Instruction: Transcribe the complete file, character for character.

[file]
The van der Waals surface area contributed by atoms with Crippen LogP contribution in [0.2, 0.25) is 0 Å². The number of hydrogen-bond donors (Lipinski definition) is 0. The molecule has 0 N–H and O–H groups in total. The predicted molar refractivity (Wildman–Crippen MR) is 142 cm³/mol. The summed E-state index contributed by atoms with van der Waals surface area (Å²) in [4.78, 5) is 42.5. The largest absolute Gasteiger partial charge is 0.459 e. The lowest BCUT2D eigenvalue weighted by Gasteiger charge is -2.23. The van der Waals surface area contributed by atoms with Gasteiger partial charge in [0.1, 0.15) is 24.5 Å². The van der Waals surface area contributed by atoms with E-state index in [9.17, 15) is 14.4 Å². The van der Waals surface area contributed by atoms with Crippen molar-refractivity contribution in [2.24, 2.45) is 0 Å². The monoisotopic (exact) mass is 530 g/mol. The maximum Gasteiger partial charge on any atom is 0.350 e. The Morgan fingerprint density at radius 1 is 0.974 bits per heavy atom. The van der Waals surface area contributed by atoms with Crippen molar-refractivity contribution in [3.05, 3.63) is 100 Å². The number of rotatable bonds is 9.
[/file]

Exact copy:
The van der Waals surface area contributed by atoms with Crippen LogP contribution in [0.2, 0.25) is 0 Å². The number of hydrogen-bond donors (Lipinski definition) is 0. The molecule has 0 N–H and O–H groups in total. The predicted molar refractivity (Wildman–Crippen MR) is 142 cm³/mol. The summed E-state index contributed by atoms with van der Waals surface area (Å²) in [4.78, 5) is 42.5. The largest absolute Gasteiger partial charge is 0.459 e. The lowest BCUT2D eigenvalue weighted by Gasteiger charge is -2.23. The van der Waals surface area contributed by atoms with Gasteiger partial charge in [0.1, 0.15) is 24.5 Å². The van der Waals surface area contributed by atoms with E-state index in [9.17, 15) is 14.4 Å². The van der Waals surface area contributed by atoms with Crippen molar-refractivity contribution in [2.24, 2.45) is 0 Å². The monoisotopic (exact) mass is 530 g/mol. The maximum Gasteiger partial charge on any atom is 0.350 e. The Morgan fingerprint density at radius 1 is 0.974 bits per heavy atom. The van der Waals surface area contributed by atoms with Crippen molar-refractivity contribution in [3.05, 3.63) is 100 Å². The number of rotatable bonds is 9.